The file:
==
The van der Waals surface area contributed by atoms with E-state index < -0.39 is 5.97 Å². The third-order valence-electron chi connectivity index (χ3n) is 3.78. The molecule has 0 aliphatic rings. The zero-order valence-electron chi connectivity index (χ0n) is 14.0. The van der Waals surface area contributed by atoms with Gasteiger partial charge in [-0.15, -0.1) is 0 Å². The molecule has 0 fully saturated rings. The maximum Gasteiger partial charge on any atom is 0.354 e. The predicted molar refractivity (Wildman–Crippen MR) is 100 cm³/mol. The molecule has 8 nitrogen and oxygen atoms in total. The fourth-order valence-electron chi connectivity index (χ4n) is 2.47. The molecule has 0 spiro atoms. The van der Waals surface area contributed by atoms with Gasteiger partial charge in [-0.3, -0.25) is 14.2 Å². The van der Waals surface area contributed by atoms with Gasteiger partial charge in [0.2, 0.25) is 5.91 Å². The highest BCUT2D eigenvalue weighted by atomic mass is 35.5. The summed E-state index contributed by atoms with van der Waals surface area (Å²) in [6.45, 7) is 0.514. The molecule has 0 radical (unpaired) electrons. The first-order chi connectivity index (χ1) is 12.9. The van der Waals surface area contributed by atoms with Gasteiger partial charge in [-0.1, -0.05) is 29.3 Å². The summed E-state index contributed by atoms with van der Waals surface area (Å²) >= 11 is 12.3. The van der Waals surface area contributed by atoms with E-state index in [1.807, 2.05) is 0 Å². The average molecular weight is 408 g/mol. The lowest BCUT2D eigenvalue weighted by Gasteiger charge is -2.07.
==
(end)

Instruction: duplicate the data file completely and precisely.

The van der Waals surface area contributed by atoms with E-state index < -0.39 is 5.97 Å². The third-order valence-electron chi connectivity index (χ3n) is 3.78. The molecule has 0 aliphatic rings. The zero-order valence-electron chi connectivity index (χ0n) is 14.0. The van der Waals surface area contributed by atoms with Gasteiger partial charge in [-0.15, -0.1) is 0 Å². The molecule has 0 fully saturated rings. The maximum Gasteiger partial charge on any atom is 0.354 e. The predicted molar refractivity (Wildman–Crippen MR) is 100 cm³/mol. The molecule has 8 nitrogen and oxygen atoms in total. The fourth-order valence-electron chi connectivity index (χ4n) is 2.47. The molecule has 0 spiro atoms. The van der Waals surface area contributed by atoms with Gasteiger partial charge in [-0.3, -0.25) is 14.2 Å². The van der Waals surface area contributed by atoms with Gasteiger partial charge in [0.2, 0.25) is 5.91 Å². The highest BCUT2D eigenvalue weighted by atomic mass is 35.5. The summed E-state index contributed by atoms with van der Waals surface area (Å²) in [6.45, 7) is 0.514. The molecule has 0 radical (unpaired) electrons. The first-order chi connectivity index (χ1) is 12.9. The van der Waals surface area contributed by atoms with Gasteiger partial charge in [-0.1, -0.05) is 29.3 Å². The summed E-state index contributed by atoms with van der Waals surface area (Å²) >= 11 is 12.3. The van der Waals surface area contributed by atoms with E-state index in [1.807, 2.05) is 0 Å². The average molecular weight is 408 g/mol. The lowest BCUT2D eigenvalue weighted by Gasteiger charge is -2.07.